Monday, October 17th 2011 - 21:53 UTC

Military draft for 57.000 18-year olds in Chile, alleging students’ disruption

Chile is giving nearly 57.000 18-year-olds one month to report for potential military duty, saying the government needs to fill gaps in its armed forces because a nationwide student protest movement has reduced the number of volunteers it usually gets.

Vargas said the forces need a bigger pool to choose from to fill the 11.340 spots.

Military Service is compulsory in Chile, but there are usually enough volunteers to fill the ranks so that no one has to serve against their will.

So far this year, only 14,127 men and women born in 1993 have signed up, and Armed Forces deputy secretary Alfonso Vargas said they need a bigger pool to choose from to fill the 11.340 spots.

That's why 56.793 more teenagers will need to report in a month for potential duty in 2012, he explained on the draft office's website. Vargas blamed the student movement that has been campaigning since April for education reform for boycotting schools, and thus closing doors to military recruiters.

Brigadier Gen. Gunther Siebert, who directs Chile's military draft, also blamed the student movement in an interview published Monday in the El Mercurio newspaper, and said that 2.5 candidates are needed for every spot because many can't serve for physical or other reasons.

But Chile's military also had a shortage last year, before the movement began, and at that time they called up fewer than 39,000 for the draft.

Unlike in some other countries, attending a university does not enable Chilean 18-year-olds to avoid the draft. The only exceptions are physical limitations, providing the primary income for a family, being married or expecting a child; being convicted of an “immoral” crime, or being the child of someone imprisoned or tortured by Chile's 1973-1990 dictatorship.
 

6 comments Feed

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1 GeoffWard2 (#) Oct 18th, 2011 - 10:43 am Report abuse
One could imagine that service in the Chilean armed forces could give many the education they have been rejecting during their university years.
2 rylang23 (#) Oct 18th, 2011 - 03:17 pm Report abuse
Oh Geoff... if you can't see that this is a direct attack against the protestors, then you need to learn to read between the lines. The government rhetoric is “because of the protestors we will need to draft young people”, which is called “divide and conquer” in most political circles. Pinera is desperate to stop the protests as his numbers are in the tank, so he pits youth against youth. I hope this fails miserably.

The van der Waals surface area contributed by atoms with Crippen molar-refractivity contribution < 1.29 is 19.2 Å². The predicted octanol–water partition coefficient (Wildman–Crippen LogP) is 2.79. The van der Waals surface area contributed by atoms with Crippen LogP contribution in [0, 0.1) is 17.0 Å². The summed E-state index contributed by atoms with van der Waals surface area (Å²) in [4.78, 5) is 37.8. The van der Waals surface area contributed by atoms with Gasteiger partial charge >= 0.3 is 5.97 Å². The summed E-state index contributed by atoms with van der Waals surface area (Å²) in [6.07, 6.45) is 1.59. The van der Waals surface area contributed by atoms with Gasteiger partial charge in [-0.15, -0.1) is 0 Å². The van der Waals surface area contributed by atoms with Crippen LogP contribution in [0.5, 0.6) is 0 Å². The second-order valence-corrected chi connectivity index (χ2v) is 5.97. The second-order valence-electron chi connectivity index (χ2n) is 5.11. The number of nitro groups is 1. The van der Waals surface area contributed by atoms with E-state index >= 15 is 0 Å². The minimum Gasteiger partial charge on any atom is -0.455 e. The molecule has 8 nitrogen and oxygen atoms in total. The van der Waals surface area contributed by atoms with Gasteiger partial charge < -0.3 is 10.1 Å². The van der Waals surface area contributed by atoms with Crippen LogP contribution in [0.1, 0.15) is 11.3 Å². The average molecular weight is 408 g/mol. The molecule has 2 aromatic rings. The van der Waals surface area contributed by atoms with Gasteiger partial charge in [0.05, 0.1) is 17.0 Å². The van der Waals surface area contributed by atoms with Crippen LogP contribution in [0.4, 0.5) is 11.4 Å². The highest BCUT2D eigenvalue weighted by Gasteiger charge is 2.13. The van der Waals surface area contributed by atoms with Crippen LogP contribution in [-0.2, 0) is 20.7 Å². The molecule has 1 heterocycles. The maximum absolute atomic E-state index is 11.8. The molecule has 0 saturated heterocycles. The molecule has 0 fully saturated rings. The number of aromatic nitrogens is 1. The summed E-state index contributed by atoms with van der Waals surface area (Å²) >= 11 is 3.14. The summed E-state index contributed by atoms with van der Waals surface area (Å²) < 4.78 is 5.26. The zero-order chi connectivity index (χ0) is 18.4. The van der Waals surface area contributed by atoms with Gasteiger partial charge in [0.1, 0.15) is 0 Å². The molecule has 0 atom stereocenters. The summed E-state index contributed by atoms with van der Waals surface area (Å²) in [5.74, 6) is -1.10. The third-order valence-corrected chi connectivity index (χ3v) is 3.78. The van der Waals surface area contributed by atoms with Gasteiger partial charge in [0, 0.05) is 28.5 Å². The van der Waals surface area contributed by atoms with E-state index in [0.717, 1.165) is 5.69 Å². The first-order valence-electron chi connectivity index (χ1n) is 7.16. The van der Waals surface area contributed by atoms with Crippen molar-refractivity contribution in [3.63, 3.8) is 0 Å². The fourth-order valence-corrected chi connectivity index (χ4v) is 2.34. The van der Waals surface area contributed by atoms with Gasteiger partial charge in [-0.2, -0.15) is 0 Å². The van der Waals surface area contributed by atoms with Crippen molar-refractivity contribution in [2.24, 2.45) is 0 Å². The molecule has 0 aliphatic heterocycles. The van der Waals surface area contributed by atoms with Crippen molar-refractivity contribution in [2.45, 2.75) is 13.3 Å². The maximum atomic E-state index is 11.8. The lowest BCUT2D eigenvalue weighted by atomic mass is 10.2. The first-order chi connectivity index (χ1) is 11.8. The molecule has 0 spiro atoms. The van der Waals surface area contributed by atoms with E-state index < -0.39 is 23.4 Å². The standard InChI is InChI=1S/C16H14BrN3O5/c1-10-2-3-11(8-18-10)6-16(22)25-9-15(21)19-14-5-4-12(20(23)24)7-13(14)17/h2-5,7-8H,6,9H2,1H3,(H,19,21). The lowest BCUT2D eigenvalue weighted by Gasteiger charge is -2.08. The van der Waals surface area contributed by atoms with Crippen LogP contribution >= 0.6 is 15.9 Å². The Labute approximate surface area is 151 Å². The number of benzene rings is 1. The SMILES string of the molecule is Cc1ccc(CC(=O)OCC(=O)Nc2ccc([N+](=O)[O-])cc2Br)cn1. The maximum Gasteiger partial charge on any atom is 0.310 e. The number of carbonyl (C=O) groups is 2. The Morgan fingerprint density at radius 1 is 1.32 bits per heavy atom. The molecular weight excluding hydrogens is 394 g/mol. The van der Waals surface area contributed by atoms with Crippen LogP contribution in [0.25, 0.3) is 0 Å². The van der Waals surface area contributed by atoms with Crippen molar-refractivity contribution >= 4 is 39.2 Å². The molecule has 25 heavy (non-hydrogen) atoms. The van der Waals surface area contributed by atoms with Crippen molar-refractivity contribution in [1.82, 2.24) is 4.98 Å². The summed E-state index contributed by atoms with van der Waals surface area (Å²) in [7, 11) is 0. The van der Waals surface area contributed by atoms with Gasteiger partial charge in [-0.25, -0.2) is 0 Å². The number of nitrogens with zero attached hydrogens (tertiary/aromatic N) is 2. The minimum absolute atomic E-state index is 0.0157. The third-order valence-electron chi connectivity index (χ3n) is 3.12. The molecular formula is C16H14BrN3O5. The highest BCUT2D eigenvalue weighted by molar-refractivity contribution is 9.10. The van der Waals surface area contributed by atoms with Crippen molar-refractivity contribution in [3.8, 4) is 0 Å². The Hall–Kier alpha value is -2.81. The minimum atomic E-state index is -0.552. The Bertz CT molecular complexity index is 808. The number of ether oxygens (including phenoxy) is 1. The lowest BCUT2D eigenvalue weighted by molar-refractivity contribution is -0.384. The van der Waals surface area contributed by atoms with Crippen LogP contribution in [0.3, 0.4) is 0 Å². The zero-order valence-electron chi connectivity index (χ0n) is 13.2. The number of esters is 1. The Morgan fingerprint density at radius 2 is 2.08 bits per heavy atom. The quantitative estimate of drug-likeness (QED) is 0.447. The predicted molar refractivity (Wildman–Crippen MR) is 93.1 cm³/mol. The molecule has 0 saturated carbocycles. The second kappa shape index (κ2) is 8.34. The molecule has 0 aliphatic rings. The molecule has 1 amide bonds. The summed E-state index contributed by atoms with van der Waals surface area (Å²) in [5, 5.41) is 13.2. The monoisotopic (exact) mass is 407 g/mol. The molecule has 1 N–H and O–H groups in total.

3 GeoffWard2 (#) Oct 18th, 2011 - 06:13 pm Report abuse
Hi, ry,
sorry, I was being to opaque. I was being sarcastic, though you could be excused from seeing it because my postings on this matter have largely been supportive of law & order and the use of the democratic process to address the 'education issue'.
4 ElaineB (#) Oct 18th, 2011 - 08:05 pm Report abuse
I totally support the students right to protest peacefully. The problem here is the perception that the students represent the extreme left and the government is placed to the right. These extremes are sore wounds for a country that was so politically polarised in recent history. This move by Pinera will be seen to be reminiscent of some extreme measures that should well and truly belong in the past.
5 rylang23 (#) Oct 19th, 2011 - 12:02 am Report abuse
Thanks for the clarification, Geoff. I think I am a little prickly right now with reading too many negative comments about the Occupy Wall Street protests, which I, of course, support.
6 jerry (#) Oct 19th, 2011 - 04:31 am Report abuse
I do not see what the problem is - just let all of the students go to Argentina. Everything is free there, including education, medical benefits, and the government will give you a monthly allowance to live on.

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